Director: K.S. Ravindra
Writers: K.S. Ravindra (story), Kona Venkat (screenplay), K. Chakravarthy Reddy (screenplay)
Cast: Chiranjeevi, Ravi Teja, Shruti Haasan
Chiranjeevi is stellar in Waltair Veerayya. At the peak of his stardom in the nineties, Chiranjeevi spoke to the experiences and represented the aesthetics of the non-bourgeois like no other save for Rajnikanth, and it is precisely because this film leans into this persona of Chiranjeevi, that this is a long-awaited return to form. To understand Chiranjeevi, watch the scene in which he arrives at an airport, after an extended machismo build-up, only to start shivering because he’s scared of air-travel. There is mass hypermasculinity in the film, but it is often immediately undercut by a vulnerability, expertly rendered relatable by its lead actor.
The aesthetics also reveal how mass-ness, especially in the South (The Hindi Industry’s remakes of South films don’t quite understand this) often includes and expresses the culture and emotive grammar of areas that lie beyond the metropolitan city. In the song 'Boss Party', the lyrics are a debate on what the best place to have a party would be, with arguments put forth on how a beach party wouldn’t have great “reach”, and a cruise party would not allow the “mass” to bloom. So, the song concludes, the best place to have a party is on Veerayya’s fishing boat, with the music on full blast: the message is clear: they, the elite, don’t really know how to have fun, but we do.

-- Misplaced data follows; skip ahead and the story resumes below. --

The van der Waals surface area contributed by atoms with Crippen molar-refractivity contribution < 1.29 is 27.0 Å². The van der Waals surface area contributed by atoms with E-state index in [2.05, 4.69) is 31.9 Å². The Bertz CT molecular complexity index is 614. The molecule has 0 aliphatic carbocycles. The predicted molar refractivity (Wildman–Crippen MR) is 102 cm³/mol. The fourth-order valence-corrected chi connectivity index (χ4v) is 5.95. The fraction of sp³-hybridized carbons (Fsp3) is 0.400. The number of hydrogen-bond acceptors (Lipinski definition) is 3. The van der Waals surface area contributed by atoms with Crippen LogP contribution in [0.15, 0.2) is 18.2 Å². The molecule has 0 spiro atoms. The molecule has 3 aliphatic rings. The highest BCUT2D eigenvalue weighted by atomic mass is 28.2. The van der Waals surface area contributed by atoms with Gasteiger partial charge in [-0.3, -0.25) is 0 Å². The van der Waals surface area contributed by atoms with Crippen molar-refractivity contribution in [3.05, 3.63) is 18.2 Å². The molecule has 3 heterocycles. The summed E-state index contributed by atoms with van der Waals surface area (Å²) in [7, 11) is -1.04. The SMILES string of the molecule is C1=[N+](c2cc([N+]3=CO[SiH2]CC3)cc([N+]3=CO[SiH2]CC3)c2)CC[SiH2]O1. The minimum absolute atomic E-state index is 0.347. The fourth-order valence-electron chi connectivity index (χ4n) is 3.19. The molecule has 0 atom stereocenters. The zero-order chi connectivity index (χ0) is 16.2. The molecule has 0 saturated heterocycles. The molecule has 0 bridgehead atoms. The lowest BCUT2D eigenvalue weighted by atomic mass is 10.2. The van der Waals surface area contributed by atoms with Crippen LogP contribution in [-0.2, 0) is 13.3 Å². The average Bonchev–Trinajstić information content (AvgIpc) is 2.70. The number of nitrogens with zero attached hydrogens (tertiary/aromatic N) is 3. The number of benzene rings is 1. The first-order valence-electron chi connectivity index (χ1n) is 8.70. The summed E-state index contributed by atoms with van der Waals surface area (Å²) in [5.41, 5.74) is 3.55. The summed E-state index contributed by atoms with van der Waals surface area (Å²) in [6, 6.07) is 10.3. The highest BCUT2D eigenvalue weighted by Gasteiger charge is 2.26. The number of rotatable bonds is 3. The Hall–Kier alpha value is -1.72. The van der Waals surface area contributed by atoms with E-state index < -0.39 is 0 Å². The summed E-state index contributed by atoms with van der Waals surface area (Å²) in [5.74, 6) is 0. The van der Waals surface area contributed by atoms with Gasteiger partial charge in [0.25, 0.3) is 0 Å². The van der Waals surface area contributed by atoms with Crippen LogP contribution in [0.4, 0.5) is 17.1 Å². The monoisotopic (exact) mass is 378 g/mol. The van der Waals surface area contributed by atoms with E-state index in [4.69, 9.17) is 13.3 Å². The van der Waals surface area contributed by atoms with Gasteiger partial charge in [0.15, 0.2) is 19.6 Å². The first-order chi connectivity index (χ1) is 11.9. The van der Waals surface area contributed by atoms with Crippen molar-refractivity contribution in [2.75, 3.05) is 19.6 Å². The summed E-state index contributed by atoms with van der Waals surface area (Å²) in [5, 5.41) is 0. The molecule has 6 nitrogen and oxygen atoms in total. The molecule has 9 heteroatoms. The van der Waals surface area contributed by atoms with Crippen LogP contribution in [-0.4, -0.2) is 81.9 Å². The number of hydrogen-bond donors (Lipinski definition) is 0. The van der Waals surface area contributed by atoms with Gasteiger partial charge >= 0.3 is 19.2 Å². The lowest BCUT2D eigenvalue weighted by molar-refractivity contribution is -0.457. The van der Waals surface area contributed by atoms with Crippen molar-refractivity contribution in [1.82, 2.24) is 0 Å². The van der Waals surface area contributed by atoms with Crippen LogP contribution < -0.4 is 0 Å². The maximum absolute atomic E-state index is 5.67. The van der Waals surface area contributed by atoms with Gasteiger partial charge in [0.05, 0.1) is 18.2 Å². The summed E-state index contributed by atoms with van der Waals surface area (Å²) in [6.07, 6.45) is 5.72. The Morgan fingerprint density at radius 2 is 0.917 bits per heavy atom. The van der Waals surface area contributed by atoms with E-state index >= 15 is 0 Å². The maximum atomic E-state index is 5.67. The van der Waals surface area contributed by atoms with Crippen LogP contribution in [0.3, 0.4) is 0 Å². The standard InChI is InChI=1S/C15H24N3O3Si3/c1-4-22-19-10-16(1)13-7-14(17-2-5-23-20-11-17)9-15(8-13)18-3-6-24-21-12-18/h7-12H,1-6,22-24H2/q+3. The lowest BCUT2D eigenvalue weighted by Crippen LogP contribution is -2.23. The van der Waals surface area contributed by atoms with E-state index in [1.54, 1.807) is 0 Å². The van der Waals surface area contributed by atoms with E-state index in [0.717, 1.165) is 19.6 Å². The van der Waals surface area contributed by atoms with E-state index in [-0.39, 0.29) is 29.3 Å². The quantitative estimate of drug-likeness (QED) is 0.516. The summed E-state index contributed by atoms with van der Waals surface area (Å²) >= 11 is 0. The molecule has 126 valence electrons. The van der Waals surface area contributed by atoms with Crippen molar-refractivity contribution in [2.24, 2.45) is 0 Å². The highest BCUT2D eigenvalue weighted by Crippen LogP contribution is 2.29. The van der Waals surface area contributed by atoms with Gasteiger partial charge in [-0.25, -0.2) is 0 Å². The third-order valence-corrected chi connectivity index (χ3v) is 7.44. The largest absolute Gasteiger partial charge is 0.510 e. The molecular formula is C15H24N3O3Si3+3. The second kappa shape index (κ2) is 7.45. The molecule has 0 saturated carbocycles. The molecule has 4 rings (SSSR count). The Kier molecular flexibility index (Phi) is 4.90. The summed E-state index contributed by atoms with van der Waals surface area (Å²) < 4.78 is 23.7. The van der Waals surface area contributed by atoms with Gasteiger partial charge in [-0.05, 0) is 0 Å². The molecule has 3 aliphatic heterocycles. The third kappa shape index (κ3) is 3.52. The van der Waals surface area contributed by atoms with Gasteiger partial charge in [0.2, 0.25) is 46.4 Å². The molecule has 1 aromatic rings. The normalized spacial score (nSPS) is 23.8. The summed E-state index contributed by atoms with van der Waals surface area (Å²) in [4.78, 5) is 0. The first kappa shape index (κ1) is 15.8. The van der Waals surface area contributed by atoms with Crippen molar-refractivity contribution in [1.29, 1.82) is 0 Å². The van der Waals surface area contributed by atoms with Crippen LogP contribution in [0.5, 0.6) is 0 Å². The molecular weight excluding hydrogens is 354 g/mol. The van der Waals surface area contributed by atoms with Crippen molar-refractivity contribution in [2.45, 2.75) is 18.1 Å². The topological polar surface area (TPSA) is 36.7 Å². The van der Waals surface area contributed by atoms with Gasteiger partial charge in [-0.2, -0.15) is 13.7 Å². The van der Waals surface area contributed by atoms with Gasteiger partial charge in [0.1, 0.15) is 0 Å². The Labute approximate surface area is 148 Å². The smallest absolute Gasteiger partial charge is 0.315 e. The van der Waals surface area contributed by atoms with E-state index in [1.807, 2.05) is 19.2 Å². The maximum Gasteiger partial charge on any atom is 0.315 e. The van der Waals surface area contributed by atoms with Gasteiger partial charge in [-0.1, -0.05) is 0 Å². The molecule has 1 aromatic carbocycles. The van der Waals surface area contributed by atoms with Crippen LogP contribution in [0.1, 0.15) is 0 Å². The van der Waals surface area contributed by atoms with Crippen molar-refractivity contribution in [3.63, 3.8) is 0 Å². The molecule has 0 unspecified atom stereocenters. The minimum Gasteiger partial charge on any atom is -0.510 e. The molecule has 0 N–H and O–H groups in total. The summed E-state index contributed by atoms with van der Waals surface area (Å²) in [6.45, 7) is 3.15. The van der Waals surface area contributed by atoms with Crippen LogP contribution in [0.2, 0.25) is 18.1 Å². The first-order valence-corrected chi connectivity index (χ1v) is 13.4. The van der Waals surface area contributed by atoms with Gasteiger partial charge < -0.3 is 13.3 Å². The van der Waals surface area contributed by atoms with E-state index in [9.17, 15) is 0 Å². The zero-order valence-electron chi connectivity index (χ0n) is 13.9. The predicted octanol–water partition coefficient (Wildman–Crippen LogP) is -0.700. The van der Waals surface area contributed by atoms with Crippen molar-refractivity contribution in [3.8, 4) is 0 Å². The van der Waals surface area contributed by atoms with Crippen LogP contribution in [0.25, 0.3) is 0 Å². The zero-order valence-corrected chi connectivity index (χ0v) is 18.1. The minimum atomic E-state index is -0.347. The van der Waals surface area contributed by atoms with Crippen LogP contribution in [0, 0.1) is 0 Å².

This is made more explicit in the song Poonakalu Loading: Poonakalu refers to a possessive trance often exhibited in Jaatharas, rural pilgrimage-festivals, and in this context the film is using it to refer to the ecstasy in the celebration of its own mass-ness as a festival by its fans, when two stars Raviteja and Chiranjeevi come together to dance. When the song tells you “Don’t stop dancing, Poonakalu loading”, it is articulating the grammar of ecstatic celebration in rural terms, in naatu terms.
This ties well into the film’s winking self-awareness, how the lead star allows himself to be at the end of many of the jokes, even those that reference heroistic punch dialogues from his older films. There is also a refreshing degree of formal inventiveness, like when Veerayya’s deceased father appears as an apparition wearing a garland of wilted flowers and asks when Veerayya plans on changing the flowers. Shruti Haasan’s character is largely irrelevant to the plot; her character exists only to enable Chiranjeevi to lean into another of his strengths—playing the man who is smitten by a woman, but is intimidated by her and awkward around her—but one wishes that commercial star-vehicles had more age-appropriate romances. She does, however, get a Trinity-esque action scene.
The film is also helped by good performances from Bobby Simha and Prakash Raj in villainous roles, and by Raviteja’s presence in the second half, despite his character being somewhat underwritten. The second half also has an engaging underworld plot and serviceable melodrama that allows Chiranjeevi to showcase more “serious” acting, a task he excels at. This is a competent masala screenplay elevated by its performances and self-awareness, and its caveats are mostly ubiquitous as far as mass films are concerned. The action too, while mostly unremarkable, doesn’t wear out its welcome.
What did raise questions for me is that the films’ villains seem to belong almost exclusively to minority groups. Is this something that sticks out only because of the times we live in, or is it an attempt to tailor the film to penetrate northern markets? As always, the undercurrents of films, even mass films, must be scrutinised—the latter often reveal a lot more than films considered to be “respectable” or “authentic”. Go for Chiranjeevi, though. Boss is back.